In 1908 fifteen year old Carmine Troino left San Georgio, Italy with his older brother to try to make themselves a better life in America. The same customs broker that would not allow his brother into the country also changed Carmine’s name to Charles Turner. Mr. Turner, who could not speak English, followed other Italian immigrants to Greensburg, Pennsylvania. It was there that he came across a newspaper ad for a barber wanted at the National Tube Company in Ellwood City. Not only did he cut hair at the tube mill all day but he also would cut hair at his house on Hillside Avenue and eventually opened his own barbershop on Lawrence Avenue.
Everyday management personnel from National Tube stopped for their “shave and hair cut” (25¢ cash). These daily stops helped him get through the Great Depression and in turn he was able to help his neighbors in Little Italy. The Turners lived on the corner of Bell Avenue and Fourth Street and built several $3,000 houses on Hillside Avenue. Charles was able to send his second son Kenneth to college to pursue his desire to be a funeral director after his oldest son Gene joined Navy where he served as a radio man and as a barber. After the Navy, Gene the red headed Italian became second chair in his fathers shop.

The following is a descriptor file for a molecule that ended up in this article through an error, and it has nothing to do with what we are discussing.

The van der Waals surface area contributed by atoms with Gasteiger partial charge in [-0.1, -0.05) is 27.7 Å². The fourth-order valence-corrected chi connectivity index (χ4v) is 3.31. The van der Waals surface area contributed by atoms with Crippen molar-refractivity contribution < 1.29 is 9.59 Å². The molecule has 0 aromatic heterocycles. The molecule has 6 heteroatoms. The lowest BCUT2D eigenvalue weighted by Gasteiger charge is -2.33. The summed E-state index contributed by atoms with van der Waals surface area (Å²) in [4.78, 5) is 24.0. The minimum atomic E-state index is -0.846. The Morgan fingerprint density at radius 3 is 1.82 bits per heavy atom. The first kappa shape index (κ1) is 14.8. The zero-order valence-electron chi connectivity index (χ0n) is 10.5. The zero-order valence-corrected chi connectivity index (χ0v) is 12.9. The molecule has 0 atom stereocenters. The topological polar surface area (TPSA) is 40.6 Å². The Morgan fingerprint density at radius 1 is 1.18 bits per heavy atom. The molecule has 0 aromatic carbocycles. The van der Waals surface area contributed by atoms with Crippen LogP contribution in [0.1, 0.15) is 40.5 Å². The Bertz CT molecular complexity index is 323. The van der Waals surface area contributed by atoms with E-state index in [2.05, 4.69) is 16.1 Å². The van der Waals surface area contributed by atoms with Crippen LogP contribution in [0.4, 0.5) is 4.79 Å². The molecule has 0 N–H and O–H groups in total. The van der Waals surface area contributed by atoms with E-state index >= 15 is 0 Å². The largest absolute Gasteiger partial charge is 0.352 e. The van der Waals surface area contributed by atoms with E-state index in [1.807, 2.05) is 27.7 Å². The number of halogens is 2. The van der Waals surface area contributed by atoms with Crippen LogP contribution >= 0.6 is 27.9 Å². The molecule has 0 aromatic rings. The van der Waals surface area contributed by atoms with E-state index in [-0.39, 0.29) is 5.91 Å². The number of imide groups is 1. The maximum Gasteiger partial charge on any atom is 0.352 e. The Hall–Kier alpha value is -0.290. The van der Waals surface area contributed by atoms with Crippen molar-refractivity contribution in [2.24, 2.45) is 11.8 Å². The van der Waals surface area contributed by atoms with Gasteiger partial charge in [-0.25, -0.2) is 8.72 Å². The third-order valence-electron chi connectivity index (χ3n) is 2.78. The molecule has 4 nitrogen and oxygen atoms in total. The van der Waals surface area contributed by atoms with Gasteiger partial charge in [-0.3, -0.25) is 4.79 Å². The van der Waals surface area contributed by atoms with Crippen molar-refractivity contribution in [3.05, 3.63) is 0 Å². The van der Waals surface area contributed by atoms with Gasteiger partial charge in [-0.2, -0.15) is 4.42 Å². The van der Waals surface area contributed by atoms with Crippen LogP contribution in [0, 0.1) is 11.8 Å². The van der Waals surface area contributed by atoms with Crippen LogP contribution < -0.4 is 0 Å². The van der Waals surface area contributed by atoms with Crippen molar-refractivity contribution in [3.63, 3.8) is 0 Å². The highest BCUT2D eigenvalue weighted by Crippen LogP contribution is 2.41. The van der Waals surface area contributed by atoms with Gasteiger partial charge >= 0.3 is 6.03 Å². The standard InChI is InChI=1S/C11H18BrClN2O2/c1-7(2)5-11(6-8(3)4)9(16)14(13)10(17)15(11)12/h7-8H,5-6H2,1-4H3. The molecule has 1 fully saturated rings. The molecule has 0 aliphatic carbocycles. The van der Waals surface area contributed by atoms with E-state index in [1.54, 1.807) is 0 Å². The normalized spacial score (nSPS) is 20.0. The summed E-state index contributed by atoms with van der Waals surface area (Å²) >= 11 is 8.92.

At a time when it was common for men to get a haircut once a week, turners Barber Shop boasted six chairs and no waiting. Turners was reportedly the first barber shop in Ellwood to have a television for its customers. In 1960, Gene installed the television so his customers could watch the Pirates who were going to the World Series that year.
After developing Hodgkin’s disease in the mid-40’s, Charlie (along with some of the family) moved to California for his health. Gene stayed in Ellwood to manage the shop and his brother Kenneth also remained in the Ellwood to operate his funeral home. Not one to sit still, Turner looked around his new home in the Los Angeles area and decided the area needed a motel.
From time to time Charlie would visit Ellwood City and go into the shop, move now first chair Gene’s tools to the second chair and begin cutting hair – it was his shop. Gene would eventually own the barbershop at 405 Lawrence Avenue that he managed for his dad and where his family lived on the second floor. In 1963, Gene sold the barber shop and the former second chair moved to California to become a barber to the stars.
Gene became a barber/stylist at Cosmo Sardo’s Art Gallery, Hairstyling, and Barber Salon around the corner from the famous Schwab’s Drug Store in Hollywood. The salon/art studio was everything you can imagine complete with martinis and hors d’oeuvres for customers. Gene not only cut the movie stars hair, but he himself was in a number of Gillette commercials.
Gene’s daughter Linda Turner Tidemanson of Winnetka, California once shared that she had no choice but to be “good” during her time in Ellwood. In our small town, everyone knew her dad and everyone knew she was Gene Turners daughter so she had to behave. In 1963 Gene sold his shop to Joe DeLisio who had started working the sixth chair at the shop in 1953 while in the 10th grade at Lincoln High School.